- Physical Abuse: Physical abuse can occur alongside financial abuse or on it’s own due to the psychiatric problems of a particular home health aide.
- Neglect: Sometimes home health aides show up, but do not perform their duties in whole or in part due to inexperience, fatigue, distractions or laziness. These are some examples of neglect:
- Failure to provide proper nutrition or failure to feed at all;
- Failure to provide medication in correct doses and on time;
- Lack of or insufficient hygiene services;
- Dirty home infested with insects and roaches;
- Failure to provide companionship and emotional support and
- Sleeping on the job.
Some home health aides work try to maximize their income by booking themselves around the clock, causing their patients to be neglected. If you or somebody you care about has been abused or neglected by a home health aide, it may be possible to collect compensation.
Abuse by home health aides can be difficult to detect because the services are performed at the patient’s home are not supervised. These are some red flags that something may be amiss:
- Changes in behavior such as withdrawal or agitation;
- Less contact with family members and friends;
- Odd financial transactions and purchases;
- Changing estate lawyers or redoing a Will;
- Weight loss, dry skin or other signs of poor nutrition or hygiene;
- Unexplained falls, burns or other accidents and
- Physical signs of abuse such as bruises.
In some cases the person receiving care is afraid to report the abuse and neglect for fear of retaliation or they suffer from dementia or another type of disability that impacts their understanding/memory. One solution is to install video cameras known as “nanny cams” to monitor the home while the home health aide is on duty.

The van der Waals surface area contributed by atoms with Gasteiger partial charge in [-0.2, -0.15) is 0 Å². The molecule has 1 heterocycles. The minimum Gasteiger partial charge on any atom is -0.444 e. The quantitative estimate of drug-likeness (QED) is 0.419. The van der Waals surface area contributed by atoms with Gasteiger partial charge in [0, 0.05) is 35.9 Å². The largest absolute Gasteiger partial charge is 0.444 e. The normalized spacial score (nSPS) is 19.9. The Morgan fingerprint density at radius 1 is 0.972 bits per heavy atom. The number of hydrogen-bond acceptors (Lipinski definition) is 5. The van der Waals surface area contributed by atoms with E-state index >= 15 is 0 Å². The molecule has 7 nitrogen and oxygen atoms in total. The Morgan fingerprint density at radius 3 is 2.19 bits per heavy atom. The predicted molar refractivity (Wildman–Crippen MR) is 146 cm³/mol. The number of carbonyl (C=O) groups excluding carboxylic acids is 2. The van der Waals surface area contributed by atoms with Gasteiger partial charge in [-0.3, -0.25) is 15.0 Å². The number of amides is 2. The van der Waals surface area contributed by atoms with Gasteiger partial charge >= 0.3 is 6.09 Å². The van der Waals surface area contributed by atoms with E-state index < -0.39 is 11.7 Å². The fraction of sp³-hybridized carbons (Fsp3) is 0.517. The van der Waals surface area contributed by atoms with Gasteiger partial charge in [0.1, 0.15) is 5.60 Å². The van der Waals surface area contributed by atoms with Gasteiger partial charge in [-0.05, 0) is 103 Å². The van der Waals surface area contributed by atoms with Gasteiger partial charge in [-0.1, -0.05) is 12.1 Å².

Is it Legal to Install a Cammera to Monitor on a Health Aide?
It is legal to install a video surveillance without audio in all fifty states, but it’s important to remember that some states prohibit surveillance in private places such as bathrooms or the bedroom of a live in aide. Some states allow surveillance, but require that you notify the home health aide that you’re installing a camera. Thirty eight states and the District of Columbia allow the recording of a conversation with the permission of one party. If you suspect abuse and neglect by a home health aide, it’s important to contact an experienced New York City home health aide abuse attorney that can make sure that you meet state requirements for surveillance.
If you or somebody you love has been abused or neglected by a home health aide, it’s important to investigate the matter promptly to prevent further harm and to acquire the evidence needed to successfully make a claim. Call (212) 203-9300 for a free consultation to find out whether you’re entitled to compensation.